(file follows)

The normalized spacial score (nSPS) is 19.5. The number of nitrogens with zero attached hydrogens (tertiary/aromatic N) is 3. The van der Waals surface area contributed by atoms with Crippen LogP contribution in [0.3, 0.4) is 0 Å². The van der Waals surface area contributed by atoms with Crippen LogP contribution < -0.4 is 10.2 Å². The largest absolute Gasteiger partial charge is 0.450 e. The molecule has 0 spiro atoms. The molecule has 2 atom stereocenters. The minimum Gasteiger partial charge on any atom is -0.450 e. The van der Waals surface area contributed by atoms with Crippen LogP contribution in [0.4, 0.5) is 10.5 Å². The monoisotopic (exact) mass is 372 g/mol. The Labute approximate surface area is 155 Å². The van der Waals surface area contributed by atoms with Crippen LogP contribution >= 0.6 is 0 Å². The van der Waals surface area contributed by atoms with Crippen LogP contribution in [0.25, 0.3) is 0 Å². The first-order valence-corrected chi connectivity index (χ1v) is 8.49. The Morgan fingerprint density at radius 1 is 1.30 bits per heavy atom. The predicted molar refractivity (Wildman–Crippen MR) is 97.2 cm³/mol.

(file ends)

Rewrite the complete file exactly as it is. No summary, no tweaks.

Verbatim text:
The normalized spacial score (nSPS) is 19.5. The number of nitrogens with zero attached hydrogens (tertiary/aromatic N) is 3. The van der Waals surface area contributed by atoms with Crippen LogP contribution in [0.3, 0.4) is 0 Å². The van der Waals surface area contributed by atoms with Crippen LogP contribution < -0.4 is 10.2 Å². The largest absolute Gasteiger partial charge is 0.450 e. The molecule has 0 spiro atoms. The molecule has 2 atom stereocenters. The minimum Gasteiger partial charge on any atom is -0.450 e. The van der Waals surface area contributed by atoms with Crippen LogP contribution in [0.4, 0.5) is 10.5 Å². The monoisotopic (exact) mass is 372 g/mol. The Labute approximate surface area is 155 Å². The van der Waals surface area contributed by atoms with Crippen LogP contribution >= 0.6 is 0 Å². The van der Waals surface area contributed by atoms with Crippen LogP contribution in [0.25, 0.3) is 0 Å². The first-order valence-corrected chi connectivity index (χ1v) is 8.49. The Morgan fingerprint density at radius 1 is 1.30 bits per heavy atom. The predicted molar refractivity (Wildman–Crippen MR) is 97.2 cm³/mol.